“If you just think about the problems that we have to face as humankind over the next 25 years and make a list – you will talk about war, hunger, pollution, clean water, energy,” says Assistant Professor Lilac Amirav, of the Schulich Faculty of Chemistry. “Of all these things, energy is probably the most important – because if you solve the energy crisis, you impact everything.”
A key opening to discovering energy solutions, says Amirav, comes from the recent ability to manipulate the properties of matter at the Nano scale. “In colloidal photosynthesis, we can control the size of the particles – and that is a key that means we can tune most of the nanoparticle properties, for example its band gap. We are reaching that point where we can create almost everything that we can draw on paper – it’s pretty remarkable. It opens the doors of creativity, and it also means we can stop playing and actually design something for a particular task. We are now trying to create materials that will translate sun energy into chemical reaction – direct solar-to-fuel conversions.”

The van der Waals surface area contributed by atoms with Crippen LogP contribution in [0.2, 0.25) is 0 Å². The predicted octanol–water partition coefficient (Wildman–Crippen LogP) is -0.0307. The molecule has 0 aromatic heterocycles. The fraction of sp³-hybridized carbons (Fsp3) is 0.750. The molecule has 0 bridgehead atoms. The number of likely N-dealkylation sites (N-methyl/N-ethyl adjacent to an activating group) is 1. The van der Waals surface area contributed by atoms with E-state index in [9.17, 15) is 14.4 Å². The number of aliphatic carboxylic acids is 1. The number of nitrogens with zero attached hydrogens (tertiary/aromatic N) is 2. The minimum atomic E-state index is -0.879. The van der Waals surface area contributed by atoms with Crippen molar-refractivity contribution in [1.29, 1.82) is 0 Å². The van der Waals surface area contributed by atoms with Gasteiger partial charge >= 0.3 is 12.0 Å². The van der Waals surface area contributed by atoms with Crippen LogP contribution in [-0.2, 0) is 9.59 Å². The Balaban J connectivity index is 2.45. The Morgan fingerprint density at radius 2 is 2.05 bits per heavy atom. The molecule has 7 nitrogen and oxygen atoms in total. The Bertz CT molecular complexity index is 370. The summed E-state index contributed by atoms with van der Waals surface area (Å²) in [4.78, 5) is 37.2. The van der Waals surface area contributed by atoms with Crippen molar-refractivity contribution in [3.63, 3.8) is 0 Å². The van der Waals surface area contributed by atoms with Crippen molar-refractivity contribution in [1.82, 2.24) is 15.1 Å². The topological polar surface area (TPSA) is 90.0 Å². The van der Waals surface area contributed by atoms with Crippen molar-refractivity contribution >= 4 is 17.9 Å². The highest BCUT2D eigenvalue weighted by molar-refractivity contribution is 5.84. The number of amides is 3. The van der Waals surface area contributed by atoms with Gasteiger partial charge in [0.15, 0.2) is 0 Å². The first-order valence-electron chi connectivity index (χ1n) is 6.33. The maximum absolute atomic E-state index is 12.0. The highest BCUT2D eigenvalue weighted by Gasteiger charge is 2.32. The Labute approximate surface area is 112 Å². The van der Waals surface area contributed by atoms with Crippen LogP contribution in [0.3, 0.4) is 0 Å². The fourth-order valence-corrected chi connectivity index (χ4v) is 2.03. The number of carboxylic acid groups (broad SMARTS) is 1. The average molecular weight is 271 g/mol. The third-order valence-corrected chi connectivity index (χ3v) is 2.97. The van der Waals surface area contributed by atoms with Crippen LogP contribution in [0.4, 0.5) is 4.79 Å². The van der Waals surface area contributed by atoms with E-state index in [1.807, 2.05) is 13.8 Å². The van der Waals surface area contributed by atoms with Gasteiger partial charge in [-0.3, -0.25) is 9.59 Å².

A member of the national I-CORE for Solar Fuels research team orchestrated by the Grand Technion Energy Program, Amirav finished her first degree when she was only 18. She returns to Technion from Berkeley in the US and is presently setting up her multidisciplinary lab.